What are the effects of snorting hydrocodine?


By snorting the hydrocodone, you are getting the medicine in your system faster and also increasing the chance of an overdose.

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Drug overdose

The term drug overdose (or simply overdose or OD) describes the ingestion or application of a drug or other substance in quantities greater than are recommended or generally practiced. An overdose may result in a toxic state or death.

The word "overdose" implies that there is a common safe dosage and usage for the drug; therefore, the term is commonly only applied to drugs, not poisons, though even certain poisons are harmless at a low enough dosage.

In substance dependence and recreational drug use, drug injection is a method of introducing a drug into the body with a hollow needle and a syringe which is pierced through the skin into the body (usually intravenous, but also intramuscular or subcutaneous). This act is often colloquially referred to as "slamming", "shooting [up]", "banging", "pinning", or "jacking-up", often depending on the specific drug subculture in which the term is used (i.e. heroin, cocaine, methamphetamine).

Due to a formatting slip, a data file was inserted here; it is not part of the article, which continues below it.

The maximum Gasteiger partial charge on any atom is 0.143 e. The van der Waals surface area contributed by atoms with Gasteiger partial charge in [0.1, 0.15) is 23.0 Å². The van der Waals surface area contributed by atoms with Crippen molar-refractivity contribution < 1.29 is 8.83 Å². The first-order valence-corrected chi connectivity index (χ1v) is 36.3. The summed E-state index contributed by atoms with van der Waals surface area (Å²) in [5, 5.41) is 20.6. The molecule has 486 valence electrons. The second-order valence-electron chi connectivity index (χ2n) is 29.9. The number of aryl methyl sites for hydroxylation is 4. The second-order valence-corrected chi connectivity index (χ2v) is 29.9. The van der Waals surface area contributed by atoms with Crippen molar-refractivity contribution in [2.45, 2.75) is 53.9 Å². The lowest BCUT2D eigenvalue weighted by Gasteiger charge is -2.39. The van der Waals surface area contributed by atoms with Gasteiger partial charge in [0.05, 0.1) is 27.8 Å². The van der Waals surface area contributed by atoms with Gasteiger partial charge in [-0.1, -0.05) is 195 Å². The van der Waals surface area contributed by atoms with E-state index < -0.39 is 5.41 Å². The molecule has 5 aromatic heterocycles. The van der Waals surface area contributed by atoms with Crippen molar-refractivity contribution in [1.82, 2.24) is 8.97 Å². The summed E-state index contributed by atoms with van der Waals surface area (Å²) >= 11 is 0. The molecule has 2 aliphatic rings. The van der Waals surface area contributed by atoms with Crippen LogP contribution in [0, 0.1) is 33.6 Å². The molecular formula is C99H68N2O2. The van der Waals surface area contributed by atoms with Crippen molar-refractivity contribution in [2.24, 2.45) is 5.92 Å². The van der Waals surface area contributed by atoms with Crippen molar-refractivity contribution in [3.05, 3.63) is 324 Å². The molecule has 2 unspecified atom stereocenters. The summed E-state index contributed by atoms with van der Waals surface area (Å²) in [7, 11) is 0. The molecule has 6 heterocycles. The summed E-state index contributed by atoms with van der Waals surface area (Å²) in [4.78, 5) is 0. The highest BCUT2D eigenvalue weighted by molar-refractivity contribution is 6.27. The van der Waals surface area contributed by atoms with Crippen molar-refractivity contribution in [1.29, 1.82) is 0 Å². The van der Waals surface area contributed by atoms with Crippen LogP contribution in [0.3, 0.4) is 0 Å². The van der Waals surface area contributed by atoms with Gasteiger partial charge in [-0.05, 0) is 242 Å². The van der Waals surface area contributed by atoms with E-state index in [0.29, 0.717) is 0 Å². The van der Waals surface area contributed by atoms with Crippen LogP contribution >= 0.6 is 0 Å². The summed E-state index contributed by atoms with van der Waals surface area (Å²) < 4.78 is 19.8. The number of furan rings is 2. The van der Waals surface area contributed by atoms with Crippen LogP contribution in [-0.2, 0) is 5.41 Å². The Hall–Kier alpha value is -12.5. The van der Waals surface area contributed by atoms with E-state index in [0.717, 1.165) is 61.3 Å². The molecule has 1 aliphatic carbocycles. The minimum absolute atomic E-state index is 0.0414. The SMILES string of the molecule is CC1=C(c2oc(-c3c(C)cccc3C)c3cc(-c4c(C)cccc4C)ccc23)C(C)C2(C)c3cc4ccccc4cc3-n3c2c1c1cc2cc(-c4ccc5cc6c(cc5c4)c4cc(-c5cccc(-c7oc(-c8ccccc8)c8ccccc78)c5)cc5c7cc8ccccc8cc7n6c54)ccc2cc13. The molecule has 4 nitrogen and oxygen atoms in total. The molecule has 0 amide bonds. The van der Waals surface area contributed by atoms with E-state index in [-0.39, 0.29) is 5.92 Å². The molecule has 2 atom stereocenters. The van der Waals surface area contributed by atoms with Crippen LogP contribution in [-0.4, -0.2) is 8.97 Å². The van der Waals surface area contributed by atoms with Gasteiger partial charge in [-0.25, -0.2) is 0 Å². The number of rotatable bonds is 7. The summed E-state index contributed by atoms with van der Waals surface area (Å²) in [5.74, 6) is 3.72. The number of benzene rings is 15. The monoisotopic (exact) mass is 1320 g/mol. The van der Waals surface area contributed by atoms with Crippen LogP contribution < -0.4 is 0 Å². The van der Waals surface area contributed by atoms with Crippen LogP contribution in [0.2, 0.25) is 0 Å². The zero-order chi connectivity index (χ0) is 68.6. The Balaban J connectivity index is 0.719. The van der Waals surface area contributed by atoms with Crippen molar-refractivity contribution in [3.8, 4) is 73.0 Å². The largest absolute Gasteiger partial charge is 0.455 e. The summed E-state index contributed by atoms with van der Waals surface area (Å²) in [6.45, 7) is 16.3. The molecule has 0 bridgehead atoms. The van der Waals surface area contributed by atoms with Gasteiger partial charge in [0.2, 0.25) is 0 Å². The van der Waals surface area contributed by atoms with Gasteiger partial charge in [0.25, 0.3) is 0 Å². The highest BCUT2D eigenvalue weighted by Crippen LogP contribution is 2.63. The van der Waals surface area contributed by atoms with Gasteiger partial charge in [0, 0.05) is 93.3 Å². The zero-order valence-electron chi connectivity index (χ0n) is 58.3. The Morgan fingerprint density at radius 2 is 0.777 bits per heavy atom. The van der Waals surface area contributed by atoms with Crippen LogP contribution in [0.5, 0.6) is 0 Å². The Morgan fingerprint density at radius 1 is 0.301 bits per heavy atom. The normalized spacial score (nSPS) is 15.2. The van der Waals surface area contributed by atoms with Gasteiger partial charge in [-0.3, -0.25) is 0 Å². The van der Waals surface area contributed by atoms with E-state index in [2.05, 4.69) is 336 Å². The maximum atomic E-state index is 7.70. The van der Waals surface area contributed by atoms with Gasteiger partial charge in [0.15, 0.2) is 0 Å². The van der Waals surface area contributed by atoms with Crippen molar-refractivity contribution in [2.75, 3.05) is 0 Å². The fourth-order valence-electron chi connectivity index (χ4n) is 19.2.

Although there are various methods of taking drugs, injection is favoured by some users as the full effects of the drug are experienced very quickly, typically in five to ten seconds. It also bypasses first-pass metabolism in the liver, resulting in a higher bioavailability for many drugs than oral ingestion would (so users get a stronger effect from the same amount of the drug). This shorter, more intense high can lead to a dependency, both physical and psychological, developing more quickly than with other methods of taking drugs. As of 2004[update] there were 13.2 million people worldwide who used injection drugs of which 22% are from developed countries.

Hydrocodone/paracetamol Chemistry
Organic chemistry

Organic chemistry is a chemistry subdiscipline involving the scientific study of the structure, properties, and reactions of organic compounds and organic materials, i.e., matter in its various forms that contain carbon atoms. Study of structure includes using spectroscopy and other physical and chemical methods to determine the chemical composition and constitution of organic compounds and materials. Study of properties includes both physical properties and chemical properties, and uses similar methods as well as methods to evaluate chemical reactivity, with the aim to understand the behavior of the organic matter in its pure form (when possible), but also in solutions, mixtures, and fabricated forms. The study of organic reactions includes both their preparation—by synthesis or by other means—as well as their subsequent reactivities, both in the laboratory and via theoretical (in silico) study.

The range of chemicals studied in organic chemistry include hydrocarbons, compounds containing only carbon and hydrogen, as well as compositions based on carbon but containing other elements. Organic chemistry overlaps with many areas including medicinal chemistry, biochemistry, organometallic chemistry, and polymer chemistry, as well as many aspects of materials science.

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